Background: Iterative reconstruction techniques (IRTs) may improve image quality for low-dose imaging compared with filtered back projection (FBP) reconstruction. Objectives: We compared the results of an IRT for low-dose thoracic aortic computed tomography (CT) imaging with those from FBP reconstruction. Methods: Data from 50 patients who underwent 256-slice CT for evaluation of the thoracic aorta were reconstructed with FBP and an IRT (iDose 4) at 3 noise-reduction strengths (levels 2, 4, and 6). A blinded reader graded image quality (scale, 1-5; 5 = high diagnostic confidence) and the extent of shoulder artifact (scale, 1-5; 5 = no artifact) on all reconstructions. A second reader evaluated a subset of 20 cases to determine interreader and intrareader reproducibility. The mean and SD of attenuation were measured at 5 locations along the thoracic aorta and both subclavian arteries. Results: Image noise (SD of attenuation) improved with IRT relative to FBP (aorta: FBP, 31.4 ± 8.6 HU; IRT level 2, 25.1 ± 6.9 HU; level 4, 21.7 ± 6.2 HU; level 6, 17.2 ± 5.4 HU; P < 0.0001; subclavian arteries: FBP, 92.7 ± 34.6 HU; IRT level 2, 50.1 ± 17.1 HU; level 4, 48.9 ± 18.6 HU; level 6, 45.2 ± 19.2 HU; P < 0.0001), whereas mean attenuation was unchanged. Increasing image quality was observed in the aorta and through the shoulders as the contribution from IRT to the final images increased (P < 0.0001). Significant differences were noted between readers in image quality assessment of the aorta but not through the shoulders. Conclusion: IRT is associated with reduced noise and shoulder artifact and allows for low-dose aortic CT imaging.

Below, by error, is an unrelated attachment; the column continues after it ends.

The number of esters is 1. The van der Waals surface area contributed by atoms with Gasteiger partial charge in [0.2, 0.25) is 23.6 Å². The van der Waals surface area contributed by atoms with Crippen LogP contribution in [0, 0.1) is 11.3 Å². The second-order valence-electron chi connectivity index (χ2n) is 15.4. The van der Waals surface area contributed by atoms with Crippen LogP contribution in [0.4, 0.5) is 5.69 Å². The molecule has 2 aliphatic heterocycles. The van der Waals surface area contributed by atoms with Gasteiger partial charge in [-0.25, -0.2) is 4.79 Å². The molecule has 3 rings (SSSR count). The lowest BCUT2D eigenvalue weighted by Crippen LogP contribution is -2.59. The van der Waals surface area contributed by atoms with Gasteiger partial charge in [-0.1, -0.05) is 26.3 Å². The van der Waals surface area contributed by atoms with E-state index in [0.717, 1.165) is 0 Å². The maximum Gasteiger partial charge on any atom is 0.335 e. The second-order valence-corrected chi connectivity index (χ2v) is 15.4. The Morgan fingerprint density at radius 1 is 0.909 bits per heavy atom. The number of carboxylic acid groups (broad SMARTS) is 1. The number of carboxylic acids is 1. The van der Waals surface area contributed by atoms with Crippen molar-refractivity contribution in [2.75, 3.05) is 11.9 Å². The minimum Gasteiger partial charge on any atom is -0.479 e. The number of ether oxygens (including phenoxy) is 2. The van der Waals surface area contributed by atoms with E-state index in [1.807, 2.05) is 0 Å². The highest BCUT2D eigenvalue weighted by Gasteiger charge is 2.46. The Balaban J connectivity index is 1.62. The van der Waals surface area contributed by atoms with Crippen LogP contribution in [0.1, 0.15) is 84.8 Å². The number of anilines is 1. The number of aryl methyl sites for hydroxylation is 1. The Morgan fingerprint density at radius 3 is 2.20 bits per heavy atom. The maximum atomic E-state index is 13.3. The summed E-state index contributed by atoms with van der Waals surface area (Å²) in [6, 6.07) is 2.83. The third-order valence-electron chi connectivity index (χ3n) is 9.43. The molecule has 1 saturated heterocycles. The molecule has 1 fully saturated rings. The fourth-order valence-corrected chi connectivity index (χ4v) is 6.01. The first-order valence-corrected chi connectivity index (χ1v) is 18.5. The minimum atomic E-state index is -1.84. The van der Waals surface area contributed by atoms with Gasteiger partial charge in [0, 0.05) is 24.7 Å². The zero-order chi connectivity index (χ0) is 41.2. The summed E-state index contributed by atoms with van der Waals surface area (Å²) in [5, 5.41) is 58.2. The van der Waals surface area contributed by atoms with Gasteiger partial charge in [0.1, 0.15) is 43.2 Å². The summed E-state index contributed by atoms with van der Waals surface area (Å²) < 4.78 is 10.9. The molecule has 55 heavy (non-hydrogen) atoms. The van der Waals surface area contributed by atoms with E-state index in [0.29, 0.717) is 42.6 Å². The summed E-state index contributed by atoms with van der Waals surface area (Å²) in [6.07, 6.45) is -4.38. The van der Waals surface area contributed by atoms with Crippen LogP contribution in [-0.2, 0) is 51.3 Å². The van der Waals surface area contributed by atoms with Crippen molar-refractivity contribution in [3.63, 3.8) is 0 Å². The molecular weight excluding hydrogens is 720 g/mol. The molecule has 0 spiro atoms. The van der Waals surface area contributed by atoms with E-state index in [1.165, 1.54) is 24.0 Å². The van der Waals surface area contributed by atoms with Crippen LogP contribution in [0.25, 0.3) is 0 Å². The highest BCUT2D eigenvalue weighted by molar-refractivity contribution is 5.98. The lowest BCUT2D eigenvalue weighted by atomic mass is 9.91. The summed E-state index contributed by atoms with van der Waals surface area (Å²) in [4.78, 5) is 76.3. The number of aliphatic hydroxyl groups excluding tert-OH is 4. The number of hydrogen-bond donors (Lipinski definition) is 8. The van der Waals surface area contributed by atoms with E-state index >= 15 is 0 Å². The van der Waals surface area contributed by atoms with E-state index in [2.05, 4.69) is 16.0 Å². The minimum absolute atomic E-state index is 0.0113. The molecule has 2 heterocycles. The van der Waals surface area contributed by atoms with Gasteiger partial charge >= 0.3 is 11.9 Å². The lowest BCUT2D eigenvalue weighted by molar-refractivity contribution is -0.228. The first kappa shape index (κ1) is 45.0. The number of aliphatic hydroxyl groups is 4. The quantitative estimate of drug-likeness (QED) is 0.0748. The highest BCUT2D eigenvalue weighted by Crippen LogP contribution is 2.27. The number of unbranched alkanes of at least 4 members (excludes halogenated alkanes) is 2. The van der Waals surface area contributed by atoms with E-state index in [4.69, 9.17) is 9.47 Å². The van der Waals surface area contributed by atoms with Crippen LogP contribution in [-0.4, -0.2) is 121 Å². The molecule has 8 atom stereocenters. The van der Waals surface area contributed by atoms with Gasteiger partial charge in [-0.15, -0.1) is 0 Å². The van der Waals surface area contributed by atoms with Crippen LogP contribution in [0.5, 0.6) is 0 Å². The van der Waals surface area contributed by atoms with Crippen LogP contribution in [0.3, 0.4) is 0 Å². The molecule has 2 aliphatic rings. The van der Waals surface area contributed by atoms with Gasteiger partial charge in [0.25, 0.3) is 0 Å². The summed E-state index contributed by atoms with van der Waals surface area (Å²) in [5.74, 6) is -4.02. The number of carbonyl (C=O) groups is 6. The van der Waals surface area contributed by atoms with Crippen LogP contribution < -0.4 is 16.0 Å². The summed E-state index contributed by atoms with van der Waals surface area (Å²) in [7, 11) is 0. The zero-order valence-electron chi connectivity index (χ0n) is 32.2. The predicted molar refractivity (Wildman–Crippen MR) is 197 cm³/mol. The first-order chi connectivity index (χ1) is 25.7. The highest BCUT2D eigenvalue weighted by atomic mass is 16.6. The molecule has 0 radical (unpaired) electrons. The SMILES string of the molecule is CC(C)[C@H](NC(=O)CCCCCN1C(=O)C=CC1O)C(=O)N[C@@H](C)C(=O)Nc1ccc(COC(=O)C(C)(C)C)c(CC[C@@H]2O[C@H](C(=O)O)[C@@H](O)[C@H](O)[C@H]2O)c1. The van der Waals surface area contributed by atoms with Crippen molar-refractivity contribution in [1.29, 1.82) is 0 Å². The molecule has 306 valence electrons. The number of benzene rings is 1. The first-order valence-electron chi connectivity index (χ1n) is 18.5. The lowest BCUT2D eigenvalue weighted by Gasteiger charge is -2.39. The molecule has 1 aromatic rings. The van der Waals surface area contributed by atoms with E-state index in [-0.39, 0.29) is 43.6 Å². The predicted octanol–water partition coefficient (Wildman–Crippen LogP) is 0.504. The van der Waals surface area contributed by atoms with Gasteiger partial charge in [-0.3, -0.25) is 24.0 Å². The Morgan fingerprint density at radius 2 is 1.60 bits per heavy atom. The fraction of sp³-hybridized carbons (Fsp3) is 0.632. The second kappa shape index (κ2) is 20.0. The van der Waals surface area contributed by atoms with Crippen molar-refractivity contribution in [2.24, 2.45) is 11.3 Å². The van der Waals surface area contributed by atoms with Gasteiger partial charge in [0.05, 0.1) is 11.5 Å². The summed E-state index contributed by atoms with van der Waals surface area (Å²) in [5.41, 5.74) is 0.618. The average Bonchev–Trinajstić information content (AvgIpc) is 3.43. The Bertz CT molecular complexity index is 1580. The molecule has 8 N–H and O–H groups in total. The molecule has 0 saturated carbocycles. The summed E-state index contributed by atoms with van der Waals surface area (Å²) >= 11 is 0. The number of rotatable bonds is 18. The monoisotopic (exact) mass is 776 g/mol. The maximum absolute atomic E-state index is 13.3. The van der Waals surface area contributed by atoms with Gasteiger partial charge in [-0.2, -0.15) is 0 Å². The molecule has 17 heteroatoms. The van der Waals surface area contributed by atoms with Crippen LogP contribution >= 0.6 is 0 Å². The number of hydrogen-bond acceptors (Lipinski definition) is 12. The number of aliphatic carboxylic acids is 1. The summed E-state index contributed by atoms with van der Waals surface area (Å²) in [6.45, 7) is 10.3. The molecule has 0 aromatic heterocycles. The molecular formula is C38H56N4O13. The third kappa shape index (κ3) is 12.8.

- Iterative reconstruction
ASJC Scopus subject areas
- Radiology Nuclear Medicine and imaging
- Cardiology and Cardiovascular Medicine